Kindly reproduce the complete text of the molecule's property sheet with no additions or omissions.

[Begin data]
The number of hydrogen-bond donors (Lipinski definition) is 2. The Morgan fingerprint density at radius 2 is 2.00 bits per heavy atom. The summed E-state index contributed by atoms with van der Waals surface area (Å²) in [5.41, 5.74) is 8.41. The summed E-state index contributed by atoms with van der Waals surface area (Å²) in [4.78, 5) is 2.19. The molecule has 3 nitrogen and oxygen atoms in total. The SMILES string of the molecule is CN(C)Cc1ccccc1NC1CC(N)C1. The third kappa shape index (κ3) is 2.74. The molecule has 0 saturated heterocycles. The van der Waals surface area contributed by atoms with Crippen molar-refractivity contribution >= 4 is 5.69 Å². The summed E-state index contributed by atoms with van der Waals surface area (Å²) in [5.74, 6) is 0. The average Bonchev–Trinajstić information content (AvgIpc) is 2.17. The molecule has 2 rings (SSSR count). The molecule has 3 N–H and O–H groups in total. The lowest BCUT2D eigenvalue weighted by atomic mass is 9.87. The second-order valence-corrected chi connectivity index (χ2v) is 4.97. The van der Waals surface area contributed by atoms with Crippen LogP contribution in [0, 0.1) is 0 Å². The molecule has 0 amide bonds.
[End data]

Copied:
The number of hydrogen-bond donors (Lipinski definition) is 2. The Morgan fingerprint density at radius 2 is 2.00 bits per heavy atom. The summed E-state index contributed by atoms with van der Waals surface area (Å²) in [5.41, 5.74) is 8.41. The summed E-state index contributed by atoms with van der Waals surface area (Å²) in [4.78, 5) is 2.19. The molecule has 3 nitrogen and oxygen atoms in total. The SMILES string of the molecule is CN(C)Cc1ccccc1NC1CC(N)C1. The third kappa shape index (κ3) is 2.74. The molecule has 0 saturated heterocycles. The van der Waals surface area contributed by atoms with Crippen molar-refractivity contribution >= 4 is 5.69 Å². The summed E-state index contributed by atoms with van der Waals surface area (Å²) in [5.74, 6) is 0. The average Bonchev–Trinajstić information content (AvgIpc) is 2.17. The molecule has 2 rings (SSSR count). The molecule has 3 N–H and O–H groups in total. The lowest BCUT2D eigenvalue weighted by atomic mass is 9.87. The second-order valence-corrected chi connectivity index (χ2v) is 4.97. The van der Waals surface area contributed by atoms with Crippen LogP contribution in [0, 0.1) is 0 Å². The molecule has 0 amide bonds.